Try These Top-Shelf Gins and Discover Everything a Gin Can Be
I’ll admit, I used to think I could use any of the value-priced bottles of gin when it came to making cocktails. These tend to have a relatively simple flavor profile, mostly juniper-forward, and often harsh on their own -- but that’s alright because I thought gin one of those spirits that’s all about the high-alcohol punch, something that would yield to the assertive flavors of vermouth rosso, Campari, orange liqueur, rosemary simple syrup, and who knows what else. I’d look at the Beefeater, the classic London Dry dating back to 1853, with the Tower of London Yeoman Warder on the label, then look at the shelf below the Beefeater, and that’s when I’d reach my hand out to grab a bottle.
But then I tried my first taste of better gin -- something with a more complex and subtle flavor profile and a smoother finish. It was Hendricks, a Scottish gin in a chic, dark bottle that pushes its cucumber and rose infusion and touts itself as “unusual.” It’s not, but it’s smooth and friendly and plays well with tonic and lime. I tried it and thought oh, that’s what gin can be. It’s just one step up from Beefeater, costing 10 bucks more a bottle. But ever since then, I’ve been more awake to what gin can be, and I’ve kept my eye out for lesser-known labels with personality.
Yes, it’s a neutral spirit (from anything from corn to rye to corn to grapes) infused with juniper berries, and that’s what gives it its primary flavor profile. But every distiller crafts their own unique recipe with additional botanicals. That’s where the fun of complex and subtle flavors comes in.
We spent some time tasting new-to-the-market gins, talking with distillers, and returning to some old favorites to compile this list of gins that are worth spending a bit more on.
Eigth generation distiller Charles Maxwell and Simon Ford set about creating the ultimate cocktail gin, a spirit that would play well with anything the modern craft mixologist could throw at it -- sweet, bitter, and everything in between. It took them 83 iterations and nearly three years, but the result is a juniper-forward yet perfectly balanced spirit. Think of it as a cheeky answer to Brexit. It’s made in London with eight different botanicals imported from all around the world: Coriander, grapefruit, orange, lemon, jasmine flowers, oris (the bulb of iris), cassia bark, and angelica root.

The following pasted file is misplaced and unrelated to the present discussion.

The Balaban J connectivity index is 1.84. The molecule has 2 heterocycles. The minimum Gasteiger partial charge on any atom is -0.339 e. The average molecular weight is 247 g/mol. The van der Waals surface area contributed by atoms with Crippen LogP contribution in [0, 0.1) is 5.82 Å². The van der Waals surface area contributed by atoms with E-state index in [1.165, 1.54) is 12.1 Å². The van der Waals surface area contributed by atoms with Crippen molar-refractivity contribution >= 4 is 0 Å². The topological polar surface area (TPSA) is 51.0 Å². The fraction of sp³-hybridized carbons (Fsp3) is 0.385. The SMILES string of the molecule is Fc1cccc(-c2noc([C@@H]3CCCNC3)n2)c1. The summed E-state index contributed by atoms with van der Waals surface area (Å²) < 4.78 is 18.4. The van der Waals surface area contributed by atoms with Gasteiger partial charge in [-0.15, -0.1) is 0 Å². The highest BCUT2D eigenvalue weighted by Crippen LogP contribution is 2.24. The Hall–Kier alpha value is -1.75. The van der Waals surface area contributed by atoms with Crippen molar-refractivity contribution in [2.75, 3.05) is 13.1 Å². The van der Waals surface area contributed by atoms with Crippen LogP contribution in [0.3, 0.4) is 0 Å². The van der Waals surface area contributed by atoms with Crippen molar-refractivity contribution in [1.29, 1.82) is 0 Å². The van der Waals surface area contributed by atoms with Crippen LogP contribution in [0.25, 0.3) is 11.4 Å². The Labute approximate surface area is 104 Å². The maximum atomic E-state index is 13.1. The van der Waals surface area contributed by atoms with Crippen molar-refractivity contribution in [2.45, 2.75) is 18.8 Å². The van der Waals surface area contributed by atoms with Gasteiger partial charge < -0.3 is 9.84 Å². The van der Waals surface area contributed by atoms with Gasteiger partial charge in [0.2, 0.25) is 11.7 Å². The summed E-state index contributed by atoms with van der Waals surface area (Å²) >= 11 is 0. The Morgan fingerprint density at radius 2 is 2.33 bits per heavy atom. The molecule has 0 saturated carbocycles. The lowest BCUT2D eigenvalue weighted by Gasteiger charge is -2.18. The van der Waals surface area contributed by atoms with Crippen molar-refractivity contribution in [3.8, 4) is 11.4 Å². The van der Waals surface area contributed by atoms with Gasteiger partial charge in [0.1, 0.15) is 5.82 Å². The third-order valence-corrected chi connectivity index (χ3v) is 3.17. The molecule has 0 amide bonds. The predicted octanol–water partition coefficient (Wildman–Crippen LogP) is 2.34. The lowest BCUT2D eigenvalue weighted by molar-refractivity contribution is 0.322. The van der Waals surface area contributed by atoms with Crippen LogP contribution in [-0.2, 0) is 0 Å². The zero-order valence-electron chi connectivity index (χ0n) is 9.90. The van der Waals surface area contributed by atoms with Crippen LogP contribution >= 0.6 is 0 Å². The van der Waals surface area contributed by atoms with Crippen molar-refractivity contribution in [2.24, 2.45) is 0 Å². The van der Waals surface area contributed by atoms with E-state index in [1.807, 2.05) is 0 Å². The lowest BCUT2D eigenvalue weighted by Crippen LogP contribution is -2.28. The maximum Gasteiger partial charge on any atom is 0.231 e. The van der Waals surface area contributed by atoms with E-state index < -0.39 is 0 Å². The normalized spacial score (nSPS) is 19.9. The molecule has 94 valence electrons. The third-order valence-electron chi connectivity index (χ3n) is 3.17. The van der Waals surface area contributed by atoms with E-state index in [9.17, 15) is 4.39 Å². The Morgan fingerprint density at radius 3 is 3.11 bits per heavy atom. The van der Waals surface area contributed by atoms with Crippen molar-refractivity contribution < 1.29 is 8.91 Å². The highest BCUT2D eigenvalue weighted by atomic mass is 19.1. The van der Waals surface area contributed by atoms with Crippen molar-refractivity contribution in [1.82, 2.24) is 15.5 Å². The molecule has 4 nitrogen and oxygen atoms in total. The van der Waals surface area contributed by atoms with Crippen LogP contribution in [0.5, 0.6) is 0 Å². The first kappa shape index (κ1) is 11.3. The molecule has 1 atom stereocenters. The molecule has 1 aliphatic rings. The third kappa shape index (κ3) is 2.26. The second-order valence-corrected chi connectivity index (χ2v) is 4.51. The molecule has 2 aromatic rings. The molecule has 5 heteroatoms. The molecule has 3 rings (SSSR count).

What is a 27-year-old celebrity custom clothing company doing in the spirits business? Harlem Haberdashery, an upscale uptown Manhattan boutique (and house of custom clothing company 5001 Flavors), produces a vodka, a rum, and this gin. The latter is a traditional London Dry style, updated with American botanicals including gin, lavender, rosehip, beach plum, cranberry, and just enough juniper for a moderate flavor up front. I picked up an almost cinnamon-like finish. You’ll want to find an appropriate hat to wear with this gin.
When distillers set about reviving the distillery Bruichladdich, located in Islay, one of Scotland’s five protected scotch-producing regions, they came across a challenge: what to sell while the newly-produced scotch ages. One solution came in the form of a gin they named The Botanist. It’s created with 22 of exactly the kind of hand-foraged botanicals you’d expect to find in Islay, like heather, sweet woodruff and thistle, together resulting in an amiable gin that tastes of spring woodlands. It’s probably my imagination, but I always catch a whiff of sea air when I drink it.
Distilled in the Hudson Valley of New York State, a region located a couple hours north of New York City. It’s a friendly gin made from grape alcohol (from the winery up the street) with wild staghorn sumac, cucumber from local farms, and lavender. It’s currently under the distillery’s brand, but starting in the fall you’ll see it under its new label, Fellows. We’re including it here to encourage you to seek out your own locally-distilled gins in your area. Visit a distillery, learn about the process, and ask loads of questions before, during, and after your tasting.
You could not ask for a more Los Angeles gin, and I mean that in the best way -- earthy but bold, incorporating botanicals that reach into just about every cultural group you’ll find in the City of Angels. AMASS is made from 29 botanicals reflecting the terroir and cultural melange of Los Angeles, including California bay leaf, kaffir lime leaf, lemon, grapefruit and bitter orange peel, sarsaparilla, hibiscus, cardamom, cacao, and ginger. But also: nootropic/adaptogenic ingredients Lion’s Mane and reishi mushrooms, and ashwagandha. High vibrations indeed -- is this the Moon Juice of spirits? It tastes...deep. That’s the best way I can describe it. Gin for the age of Aquarius. AMASS is crafted by one of the few female master distillers in the world, Morgan McLachlan, who calls herself a “punk rock experimental” and “avant garde” distiller.